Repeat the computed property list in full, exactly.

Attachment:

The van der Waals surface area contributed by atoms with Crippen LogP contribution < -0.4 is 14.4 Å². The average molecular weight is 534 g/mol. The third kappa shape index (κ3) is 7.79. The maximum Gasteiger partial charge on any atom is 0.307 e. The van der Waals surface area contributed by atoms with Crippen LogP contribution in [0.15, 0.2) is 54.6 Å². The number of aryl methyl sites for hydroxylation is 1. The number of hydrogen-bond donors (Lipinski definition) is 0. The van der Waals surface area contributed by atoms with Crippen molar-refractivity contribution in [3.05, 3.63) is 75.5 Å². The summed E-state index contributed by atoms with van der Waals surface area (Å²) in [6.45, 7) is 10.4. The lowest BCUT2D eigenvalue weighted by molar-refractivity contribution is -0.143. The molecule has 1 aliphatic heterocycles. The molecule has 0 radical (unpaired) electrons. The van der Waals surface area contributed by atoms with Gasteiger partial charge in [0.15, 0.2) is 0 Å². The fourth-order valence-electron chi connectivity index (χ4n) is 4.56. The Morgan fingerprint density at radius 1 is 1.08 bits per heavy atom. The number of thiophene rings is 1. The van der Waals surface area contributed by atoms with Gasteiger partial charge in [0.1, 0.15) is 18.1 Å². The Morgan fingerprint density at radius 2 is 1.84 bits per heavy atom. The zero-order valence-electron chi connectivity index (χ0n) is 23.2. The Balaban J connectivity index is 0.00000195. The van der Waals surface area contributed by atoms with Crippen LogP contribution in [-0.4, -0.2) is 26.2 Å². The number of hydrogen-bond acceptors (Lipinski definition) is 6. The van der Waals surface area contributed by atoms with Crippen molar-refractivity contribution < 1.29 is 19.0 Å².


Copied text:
The van der Waals surface area contributed by atoms with Crippen LogP contribution < -0.4 is 14.4 Å². The average molecular weight is 534 g/mol. The third kappa shape index (κ3) is 7.79. The maximum Gasteiger partial charge on any atom is 0.307 e. The van der Waals surface area contributed by atoms with Crippen LogP contribution in [0.15, 0.2) is 54.6 Å². The number of aryl methyl sites for hydroxylation is 1. The number of hydrogen-bond donors (Lipinski definition) is 0. The van der Waals surface area contributed by atoms with Crippen molar-refractivity contribution in [3.05, 3.63) is 75.5 Å². The summed E-state index contributed by atoms with van der Waals surface area (Å²) in [6.45, 7) is 10.4. The lowest BCUT2D eigenvalue weighted by molar-refractivity contribution is -0.143. The molecule has 1 aliphatic heterocycles. The molecule has 0 radical (unpaired) electrons. The van der Waals surface area contributed by atoms with Gasteiger partial charge in [0.15, 0.2) is 0 Å². The fourth-order valence-electron chi connectivity index (χ4n) is 4.56. The Morgan fingerprint density at radius 1 is 1.08 bits per heavy atom. The number of thiophene rings is 1. The van der Waals surface area contributed by atoms with Gasteiger partial charge in [0.1, 0.15) is 18.1 Å². The Morgan fingerprint density at radius 2 is 1.84 bits per heavy atom. The zero-order valence-electron chi connectivity index (χ0n) is 23.2. The Balaban J connectivity index is 0.00000195. The van der Waals surface area contributed by atoms with Crippen LogP contribution in [-0.4, -0.2) is 26.2 Å². The number of hydrogen-bond acceptors (Lipinski definition) is 6. The van der Waals surface area contributed by atoms with Crippen molar-refractivity contribution < 1.29 is 19.0 Å².